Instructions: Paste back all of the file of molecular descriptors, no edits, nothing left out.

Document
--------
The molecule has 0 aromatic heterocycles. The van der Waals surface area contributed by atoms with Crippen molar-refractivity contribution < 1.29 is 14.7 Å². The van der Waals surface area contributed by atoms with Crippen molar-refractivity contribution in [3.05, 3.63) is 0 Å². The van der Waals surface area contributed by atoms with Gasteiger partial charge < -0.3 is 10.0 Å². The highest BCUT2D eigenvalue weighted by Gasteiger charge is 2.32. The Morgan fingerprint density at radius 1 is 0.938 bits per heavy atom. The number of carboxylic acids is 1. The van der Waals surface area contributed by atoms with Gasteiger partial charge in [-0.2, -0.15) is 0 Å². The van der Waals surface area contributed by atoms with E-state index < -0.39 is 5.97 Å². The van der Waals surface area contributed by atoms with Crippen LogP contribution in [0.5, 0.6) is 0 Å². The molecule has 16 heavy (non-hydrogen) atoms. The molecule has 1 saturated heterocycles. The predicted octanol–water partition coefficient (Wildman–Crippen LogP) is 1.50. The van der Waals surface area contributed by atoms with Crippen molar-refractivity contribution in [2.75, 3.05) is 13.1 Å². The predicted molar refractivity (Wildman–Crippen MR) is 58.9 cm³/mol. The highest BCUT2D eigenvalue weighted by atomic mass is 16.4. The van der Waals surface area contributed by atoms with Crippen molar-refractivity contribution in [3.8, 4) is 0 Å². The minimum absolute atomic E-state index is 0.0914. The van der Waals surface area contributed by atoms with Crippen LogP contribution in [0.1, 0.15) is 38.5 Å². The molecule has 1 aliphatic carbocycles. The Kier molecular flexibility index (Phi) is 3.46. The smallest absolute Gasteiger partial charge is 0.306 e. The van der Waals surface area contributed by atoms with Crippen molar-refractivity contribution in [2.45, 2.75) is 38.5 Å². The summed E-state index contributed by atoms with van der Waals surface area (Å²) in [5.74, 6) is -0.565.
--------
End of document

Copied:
The molecule has 0 aromatic heterocycles. The van der Waals surface area contributed by atoms with Crippen molar-refractivity contribution < 1.29 is 14.7 Å². The van der Waals surface area contributed by atoms with Crippen molar-refractivity contribution in [3.05, 3.63) is 0 Å². The van der Waals surface area contributed by atoms with Gasteiger partial charge < -0.3 is 10.0 Å². The highest BCUT2D eigenvalue weighted by Gasteiger charge is 2.32. The Morgan fingerprint density at radius 1 is 0.938 bits per heavy atom. The number of carboxylic acids is 1. The van der Waals surface area contributed by atoms with Gasteiger partial charge in [-0.2, -0.15) is 0 Å². The van der Waals surface area contributed by atoms with E-state index < -0.39 is 5.97 Å². The van der Waals surface area contributed by atoms with Crippen LogP contribution in [0.5, 0.6) is 0 Å². The molecule has 16 heavy (non-hydrogen) atoms. The molecule has 1 saturated heterocycles. The predicted octanol–water partition coefficient (Wildman–Crippen LogP) is 1.50. The van der Waals surface area contributed by atoms with Crippen molar-refractivity contribution in [2.75, 3.05) is 13.1 Å². The predicted molar refractivity (Wildman–Crippen MR) is 58.9 cm³/mol. The highest BCUT2D eigenvalue weighted by atomic mass is 16.4. The van der Waals surface area contributed by atoms with Crippen molar-refractivity contribution in [3.8, 4) is 0 Å². The minimum absolute atomic E-state index is 0.0914. The van der Waals surface area contributed by atoms with Crippen LogP contribution in [0.1, 0.15) is 38.5 Å². The molecule has 1 aliphatic carbocycles. The Kier molecular flexibility index (Phi) is 3.46. The smallest absolute Gasteiger partial charge is 0.306 e. The van der Waals surface area contributed by atoms with Crippen molar-refractivity contribution in [2.45, 2.75) is 38.5 Å². The summed E-state index contributed by atoms with van der Waals surface area (Å²) in [5.74, 6) is -0.565.